- My co-founder and I started a distillery in 2017 to revive the authentic taste of spirits using local grains.
- I learned a lot about the way customers buy alcohol and discover new brands.
- Here are some of my biggest takeaways from hours of shoppers getting to know liquor stores.
This as-told-to essay is based on a conversation with Sean Anger, 37, founder of Fox and Seeker Distilled Goods, who spends time selling his product in liquor stores. It has been edited for length and clarity.
More than a decade ago, I became interested in the beverage industry after watching a documentary about a group of winemakers in Sonoma Valley. I had a background in engineering and manufacturing, which taught me how to brew beer at home.
I was fascinated by how you could create different flavors using grains, and I started learning more about spirits. My co-founder and I started Fox and Seeker Distilled Goods, a distillery company, in 2017, with the main goal of reviving the authentic taste in distilled spirits using only local grains.
We sell vodka, gin and whisky, but what makes our products different is that they are made from scratch in our distillery.
My role varies from day to day, but I am mainly responsible for marketing and operations. Not only do we sell through our own tasting room in Texas, but we also distribute in store stories across the US. Since we are a relatively new brand, I spend Thursday through Saturday at various liquor stores promoting our spirits.
At this point, we are a wholesale-first business and 80% of our time is spent building our retail footprint, so our in-store tastings can account for 30-50% of our sales each month.
Since I spend more than 15 hours a week in stores, I see a lot. Here are some interesting takeaways.
Many customers believe false marketing
The biggest challenge when selling in a store is facing marketing myths surrounding a particular style of liquor.
For example, I am constantly asked how many times our vodka has been distilled. People have been misled by advertising from other liquor brands that more distilled means better quality, but that’s not the truth. It’s just a marketing ploy.
It is always a tough challenge to respect a potential client’s perception and lack of knowledge while trying to educate them about liquor production.
Another piece of good advice is to check the label for a manufacturing statement about where the spirit actually comes from. It is illegal to claim that a brand comes from a particular distillery unless the distillation actually takes place there.
You meet all kinds of people in shops
During in-store tastings, I speak to a variety of people, including celebrity athletes, aspiring rappers, the homeless, and families buying stuff for a reunion. That’s probably the greatest joy: you literally never know who you’re going to meet.
However, the dark side is people who come in because they are alcoholics. They come to me for a free sample and then go out and buy what they can for their solution. To me it’s discouraging.
But it’s not as common as people think. I would say less than 5% of the people I meet are alcoholics; 5% come to the store for the first time to stock up for big parties. Everyone else is somewhere in the middle.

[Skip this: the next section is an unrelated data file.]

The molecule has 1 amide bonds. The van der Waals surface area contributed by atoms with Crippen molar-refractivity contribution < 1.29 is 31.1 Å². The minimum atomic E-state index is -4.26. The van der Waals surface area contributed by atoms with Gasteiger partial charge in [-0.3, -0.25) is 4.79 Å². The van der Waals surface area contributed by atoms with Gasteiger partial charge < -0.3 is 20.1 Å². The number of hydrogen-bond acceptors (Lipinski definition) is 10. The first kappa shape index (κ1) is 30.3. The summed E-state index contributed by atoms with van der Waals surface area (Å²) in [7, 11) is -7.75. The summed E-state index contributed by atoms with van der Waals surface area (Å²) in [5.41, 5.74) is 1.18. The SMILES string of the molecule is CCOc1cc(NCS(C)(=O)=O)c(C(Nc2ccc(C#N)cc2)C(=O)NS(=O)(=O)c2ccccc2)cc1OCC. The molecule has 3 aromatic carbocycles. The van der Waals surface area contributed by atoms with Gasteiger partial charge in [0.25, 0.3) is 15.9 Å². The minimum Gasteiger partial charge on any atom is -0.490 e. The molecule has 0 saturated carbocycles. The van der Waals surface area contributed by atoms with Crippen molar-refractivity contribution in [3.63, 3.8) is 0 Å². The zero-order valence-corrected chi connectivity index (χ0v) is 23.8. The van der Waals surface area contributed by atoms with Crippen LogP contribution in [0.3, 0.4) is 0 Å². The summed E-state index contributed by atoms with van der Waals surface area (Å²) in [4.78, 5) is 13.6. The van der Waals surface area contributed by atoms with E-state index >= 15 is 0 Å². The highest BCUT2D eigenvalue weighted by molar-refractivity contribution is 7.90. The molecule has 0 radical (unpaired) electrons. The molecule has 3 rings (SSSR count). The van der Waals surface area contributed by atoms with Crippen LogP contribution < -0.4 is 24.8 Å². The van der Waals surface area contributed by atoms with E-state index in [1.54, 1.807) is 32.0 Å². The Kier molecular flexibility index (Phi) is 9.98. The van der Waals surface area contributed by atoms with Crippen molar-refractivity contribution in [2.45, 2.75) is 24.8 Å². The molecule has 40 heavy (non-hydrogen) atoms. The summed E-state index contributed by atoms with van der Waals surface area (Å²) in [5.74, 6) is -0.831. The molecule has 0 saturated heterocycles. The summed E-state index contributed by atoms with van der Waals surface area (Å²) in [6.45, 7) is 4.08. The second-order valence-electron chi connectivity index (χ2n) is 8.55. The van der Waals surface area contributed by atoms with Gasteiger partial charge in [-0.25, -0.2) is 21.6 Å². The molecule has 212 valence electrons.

The majority of my customers are what I consider in-and-out or convenience shoppers. They usually walk into the store with an idea of exactly what they want. Some of them are open to chatting and trying out a new brand.
Over the years, we’ve started looking at which stores to focus more on, as customers there seem to be more open to new brands.
Buying behavior is often related to demographics and trends
I’m starting to see that people in their mid-30s to mid-50s, generally in both suburban and higher density areas, are more receptive to trying new brands of alcohol. However, this audience is often less likely to make a purchase the first time they meet us, so they often take longer to become a potential customer.
Inflation has affected people’s decision making
Over the past year, with inflation, I’ve noticed that customer buying habits have changed. Fox and Seeker ghosts range from $19.99 to $44.99. People have started asking more questions about our spirits to justify the value, whether it’s the size of the bottle, the price, or sometimes they don’t want to buy another bottle of vodka or gin before they finish what they have at home.
Value-oriented buying behavior will persist if we are in a recession next year.
I noticed in 2008, during the recession, that people were spending their money on more established drink brands; people didn’t want to put their money in a bottle they didn’t already trust.
No marketing works better than one-on-one conversations
As a founder of a new distillery company, no marketing tactic helps to generate more sales than being in stores. We are constantly competing with big name or celebrity endorsed brands. They put so much money into their marketing and there’s no way we can match that. There’s also so much buzz on social media, but ultimately the best way to build a new liquor brand is one-on-one with all types of customers in these stores.